By Ashraf Abdul Halim and Nix Herriot
After nine years of right-wing Liberal-National rule, Labor has been returned to power. On the campaign trail and since forming government in May, Albanese has promised significant change. “I want to change the way politics works in this country,” Albanese told journalists after claiming victory on election night.
Albanese posed for photos with the persecuted Nadesalingam family after they were returned to their home in rural Queensland. He submitted new climate targets, decried the rising cost of living and pledged to create a federal anti-corruption watchdog by the end of this year. All this invites the question: will Labor deliver real political change?
At home, profits are up and wages are down as the cost of living crisis continues to escalate. Inflation is expected to hit 7 percent by Christmas. Gas and electricity prices continue to surge as profiteering power companies rort the system.
Labor has made it clear that there will be little, if any, relief from the government. Instead, the party is tempering expectations and promising to “really put the breaks on federal spending”. Treasurer Jim Chalmers claims that “there’s not a bottomless pit of Commonwealth cash to solve everything”. Despite rising prices for essential goods, poverty-level JobSeeker payments will not be increased. It was Albanese, after all, who attacked the Morrison government’s JobKeeper wage subsidy as “too generous”, despite saving millions of people from poverty during the pandemic. Profits and billionaire wealth are soaring, while real wages and conditions continue to flatline and fall. Could it really be any different under Chalmers’ proudly “pro-business, pro-employer party”?
Albanese, hailing from the so-called Labor Left, has outlined his intentions to reform the economy in the spirit of notorious conservative Prime Minister, John Howard. This means Labor is unwilling to burden businesses with meaningful wage rises or take common-sense measures to ease the cost of living crisis like imposing a windfall tax on gas exporters, something even Boris Johnson has done.
Instead of developing renewable energy, Labor is supporting a massive gas expansion. Resources Minister Madeleine King pledged the party’s “absolute” support for the Scarborough gas project in Western Australia, an enormous carbon bomb equivalent to opening 15 new coal plants. “If coal mines stack up environmentally, and then commercially,” Albanese said, “then they get approved”. Coal, it should go without saying, does not and never will “stack up environmentally”.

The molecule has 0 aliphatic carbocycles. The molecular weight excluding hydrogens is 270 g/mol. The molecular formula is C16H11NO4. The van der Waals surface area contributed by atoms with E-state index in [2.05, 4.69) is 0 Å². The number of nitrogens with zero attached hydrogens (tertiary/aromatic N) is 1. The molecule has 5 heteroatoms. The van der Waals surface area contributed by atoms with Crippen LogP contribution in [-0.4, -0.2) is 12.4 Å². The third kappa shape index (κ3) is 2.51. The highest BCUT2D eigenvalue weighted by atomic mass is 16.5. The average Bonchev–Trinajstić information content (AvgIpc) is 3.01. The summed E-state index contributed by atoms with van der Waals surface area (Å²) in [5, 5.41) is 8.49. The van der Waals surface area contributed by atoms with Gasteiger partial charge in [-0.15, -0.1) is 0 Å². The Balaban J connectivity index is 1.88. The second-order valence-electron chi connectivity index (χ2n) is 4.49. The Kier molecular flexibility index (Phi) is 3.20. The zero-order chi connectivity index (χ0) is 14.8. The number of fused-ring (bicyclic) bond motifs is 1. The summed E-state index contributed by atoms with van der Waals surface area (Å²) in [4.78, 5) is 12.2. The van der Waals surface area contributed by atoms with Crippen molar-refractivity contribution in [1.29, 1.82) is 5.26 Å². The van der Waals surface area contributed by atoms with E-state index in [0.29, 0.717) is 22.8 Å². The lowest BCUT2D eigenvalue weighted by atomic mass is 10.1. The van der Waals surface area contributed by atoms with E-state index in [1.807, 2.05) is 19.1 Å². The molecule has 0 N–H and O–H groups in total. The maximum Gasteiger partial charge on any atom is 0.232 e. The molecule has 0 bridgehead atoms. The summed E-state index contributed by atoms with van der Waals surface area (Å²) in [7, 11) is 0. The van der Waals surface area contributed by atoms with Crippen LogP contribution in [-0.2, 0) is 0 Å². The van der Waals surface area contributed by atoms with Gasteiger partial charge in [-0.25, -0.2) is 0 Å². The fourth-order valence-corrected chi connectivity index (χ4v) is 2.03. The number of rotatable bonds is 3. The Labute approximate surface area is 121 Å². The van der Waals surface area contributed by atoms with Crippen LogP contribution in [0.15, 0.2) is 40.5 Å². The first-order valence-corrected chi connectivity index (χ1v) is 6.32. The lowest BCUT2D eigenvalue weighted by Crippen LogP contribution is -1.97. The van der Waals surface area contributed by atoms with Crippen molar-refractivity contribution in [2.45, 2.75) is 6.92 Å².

One thing is for certain from the federal election. Ordinary people want real action on climate change. Scott Morrison’s term in office was marred by fires and floods that devastated much of the country. Little wonder, then, that climate was ranked the top concern by one in five voters, more than any other issue. Labor’s target of 43% emissions reduction by 2030, however, is less ambitious than the right-wing Business Council of Australia and far from the necessary measures needed to tackle the climate emergency. Radical action is needed to shut down the fossil fuel industry. The $170 billion earmarked for nuclear submarines could and should be spent on publicly-owned renewable energy.
The progressive media, echoing the new government, often portrays Labor’s inadequacies as crises inherited from the Coalition. But the temptation to judge Albanese in comparison with Morrison simply lets Labor off the hook on climate and other important issues.
Health Minister Mark Butler recently defended Labor’s decision to lapse pandemic-related sick leave payments and telehealth services as merely “decisions of the former government”. But, as ABC radio host Patricia Karvelas reminded him, “you’re the government now”. Labor can’t blame Morrison for its right-wing policy decisions such as retaining the Stage Three tax cuts for the wealthy. And although Minister for Climate Change and Energy, Chris Bowen, blames the ongoing energy crisis on the Liberals’ love for coal, Labor’s refuses to countenance any challenge to fossil fuels.
After all, serious climate action requires taking on the rich and powerful. It would mean undercutting the wealth of Australia’s mining magnates. This is simply unacceptable for a party desperate to prove its credentials as good economic managers of capitalism.